Under the hood of the test aircraft is the classic 100hp Rotax 912 ULS, driving a three-blade Neuform propeller with Flybox electrically-adjustable pitch control. Spacek has designed the aeroplane to take engines with power output between 65 and 120hp, and up to 110kg in weight.

The SD-2 can also be delivered with an 80hp Rotax 912, and soon with the turbocharged Rotax 914. The 912iS will come a bit later, but Uwe reckons that, in terms of performance, the 100hp 912 ULS offers the best value for money.

Boarding the aircraft requires a certain flexibility but is relatively easy even without a step, since the wing is relatively low. Once I’m up on it, I lean on the upper edge of the fuselage, place my foot in front of the seat and slide into it. It would be easier to step onto the seat, but given the beautiful white leather I refrain.

The cabin is flooded with light, thanks not only to the huge canopy but two additional windows behind the seats, over the luggage compartment. The seats are fixed, but the rudder pedals are easily (and quickly) adjustable.

This cabin is something special, there is striking contrast between the wood structure visible in the footwells, those white leather seats and side panelling, and the black instrument panel made of carbon fibre.

Today glass screens have become standard in the ultralight world. In this case, Uwe has fitted Dynon products?as you might only expect, as he is also a Dynon dealer. Other agents install Garmin and Trig avionics but here we have two huge Dynon SkyView HDX screens, and between them are the radio, transponder and autopilot controls and?mounted slightly lower down?the Flybox propeller and flap control units, plus the ignition key.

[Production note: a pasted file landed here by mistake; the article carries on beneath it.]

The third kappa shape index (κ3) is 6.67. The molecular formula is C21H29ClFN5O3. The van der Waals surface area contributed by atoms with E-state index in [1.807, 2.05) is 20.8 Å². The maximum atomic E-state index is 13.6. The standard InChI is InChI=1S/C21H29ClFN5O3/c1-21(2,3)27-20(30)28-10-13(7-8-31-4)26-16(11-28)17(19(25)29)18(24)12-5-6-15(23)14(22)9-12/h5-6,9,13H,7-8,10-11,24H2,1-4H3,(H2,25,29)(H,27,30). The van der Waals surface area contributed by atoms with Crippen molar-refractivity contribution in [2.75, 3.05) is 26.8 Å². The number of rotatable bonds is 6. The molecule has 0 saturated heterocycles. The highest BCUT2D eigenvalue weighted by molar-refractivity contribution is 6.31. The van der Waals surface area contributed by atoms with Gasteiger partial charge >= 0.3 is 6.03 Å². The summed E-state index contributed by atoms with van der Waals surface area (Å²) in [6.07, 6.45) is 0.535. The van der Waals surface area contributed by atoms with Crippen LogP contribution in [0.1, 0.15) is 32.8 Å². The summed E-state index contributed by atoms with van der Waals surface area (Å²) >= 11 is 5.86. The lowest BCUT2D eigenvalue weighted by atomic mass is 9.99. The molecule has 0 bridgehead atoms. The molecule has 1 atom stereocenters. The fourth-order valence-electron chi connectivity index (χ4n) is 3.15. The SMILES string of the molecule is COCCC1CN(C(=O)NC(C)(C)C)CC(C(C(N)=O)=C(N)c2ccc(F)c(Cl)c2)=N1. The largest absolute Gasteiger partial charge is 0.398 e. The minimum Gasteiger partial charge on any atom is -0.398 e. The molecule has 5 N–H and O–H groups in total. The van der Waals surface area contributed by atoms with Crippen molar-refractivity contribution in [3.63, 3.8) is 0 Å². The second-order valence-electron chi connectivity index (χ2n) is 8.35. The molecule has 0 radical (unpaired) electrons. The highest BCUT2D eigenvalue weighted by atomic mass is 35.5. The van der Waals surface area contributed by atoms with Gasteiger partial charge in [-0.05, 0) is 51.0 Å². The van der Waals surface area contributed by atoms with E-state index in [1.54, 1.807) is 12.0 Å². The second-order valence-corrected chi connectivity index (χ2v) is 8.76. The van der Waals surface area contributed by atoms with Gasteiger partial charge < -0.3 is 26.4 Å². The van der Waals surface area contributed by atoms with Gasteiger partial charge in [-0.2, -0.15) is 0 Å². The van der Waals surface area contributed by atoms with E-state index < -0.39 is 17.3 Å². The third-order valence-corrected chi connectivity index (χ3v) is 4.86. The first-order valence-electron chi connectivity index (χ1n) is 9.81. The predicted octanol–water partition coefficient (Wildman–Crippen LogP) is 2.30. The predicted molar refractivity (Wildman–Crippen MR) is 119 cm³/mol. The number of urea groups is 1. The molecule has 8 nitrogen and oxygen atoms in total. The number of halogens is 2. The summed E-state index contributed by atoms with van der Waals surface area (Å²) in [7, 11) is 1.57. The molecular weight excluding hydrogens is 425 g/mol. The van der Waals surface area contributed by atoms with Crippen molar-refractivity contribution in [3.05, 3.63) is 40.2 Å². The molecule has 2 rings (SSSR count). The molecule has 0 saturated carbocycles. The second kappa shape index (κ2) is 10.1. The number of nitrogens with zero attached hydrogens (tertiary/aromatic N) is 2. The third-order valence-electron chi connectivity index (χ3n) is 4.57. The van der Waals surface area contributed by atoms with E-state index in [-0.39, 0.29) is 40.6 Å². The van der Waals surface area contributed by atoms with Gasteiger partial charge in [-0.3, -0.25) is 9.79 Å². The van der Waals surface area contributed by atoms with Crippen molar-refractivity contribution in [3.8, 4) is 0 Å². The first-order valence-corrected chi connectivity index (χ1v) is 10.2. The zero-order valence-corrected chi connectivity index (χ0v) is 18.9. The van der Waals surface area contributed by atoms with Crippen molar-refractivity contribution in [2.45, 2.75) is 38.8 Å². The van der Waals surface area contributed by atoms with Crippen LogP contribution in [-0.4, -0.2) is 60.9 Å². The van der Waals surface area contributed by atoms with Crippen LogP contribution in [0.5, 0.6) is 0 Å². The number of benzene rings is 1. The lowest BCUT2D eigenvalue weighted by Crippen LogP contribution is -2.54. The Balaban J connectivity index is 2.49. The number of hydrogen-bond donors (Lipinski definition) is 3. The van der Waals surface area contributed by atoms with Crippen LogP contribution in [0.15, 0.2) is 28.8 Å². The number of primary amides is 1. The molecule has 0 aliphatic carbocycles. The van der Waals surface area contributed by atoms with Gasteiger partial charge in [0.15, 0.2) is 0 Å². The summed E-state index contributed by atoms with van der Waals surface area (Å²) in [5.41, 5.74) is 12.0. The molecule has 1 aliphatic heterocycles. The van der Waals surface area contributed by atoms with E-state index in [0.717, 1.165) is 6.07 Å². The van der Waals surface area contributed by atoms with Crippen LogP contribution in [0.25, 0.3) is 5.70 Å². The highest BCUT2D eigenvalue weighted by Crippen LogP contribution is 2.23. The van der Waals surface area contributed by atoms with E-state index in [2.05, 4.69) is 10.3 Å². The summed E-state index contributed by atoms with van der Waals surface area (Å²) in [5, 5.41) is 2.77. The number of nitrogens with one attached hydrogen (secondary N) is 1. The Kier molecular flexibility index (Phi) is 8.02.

The centre console carries the choke, heater and throttle T levers, rotary fuel selector, canopy release and hand-operated brake lever.

Taxying is intuitive and precise thanks to the steerable nosewheel. The suspension dampens out bumps in the uneven grass fairly well and we soon at arrive at the runway.

One last engine check and we are ready for the off. The outside air temperature is 12°C, air pressure is 1028hPa and the SD-2 is close to the 600kg MTOM.

Uwe sets the control of the variable pitch propeller to fine, allowing 5,700rpm, and pushes the throttle fully forward. What follows is not the typical everyday ultralight experience. The SD-2 accelerates as if shot from a catapult and hits fifty mph in five seconds.

It’s doing nearly seventy three seconds later, and is airborne and climbing well before we are halfway along the 900m runway What comes next surprises me even more, because at an indicated air speed of 125kph (68kt – the instruments are metric) the aircraft is storming into the sky at around 1,600 feet per minute.

The nose is approximately 45 degrees above the horizon, but the visibility to the side and over the wings is very good. In the stabilised climb with 28.7in manifold air pressure (MAP) and engine speed reduced to the maximum continuous 4,700rpm, I note 1,500 feet per minute.

With these climb rates you can get away fast when you want to, but you do have to take care to reduce the power in time not to bust circuit height.

More numbers to conjure with: in level flight with 23.4in MAP/4,780rpm, I calculate the true air speed (TAS) to be 127 knots at around seventeen lit/hr fuel consumption. Coming back to 25.9in/4,500rpm in the relatively cold prevailing conditions (OAT 6°C) delivers 108kt TAS and fuel consumption drops to twelve litres per hour.

This consumption can be further reduced to just eight lph by throttling back to 14.1in/4,400rpm/78kt TAS, trading speed for low fuel burn.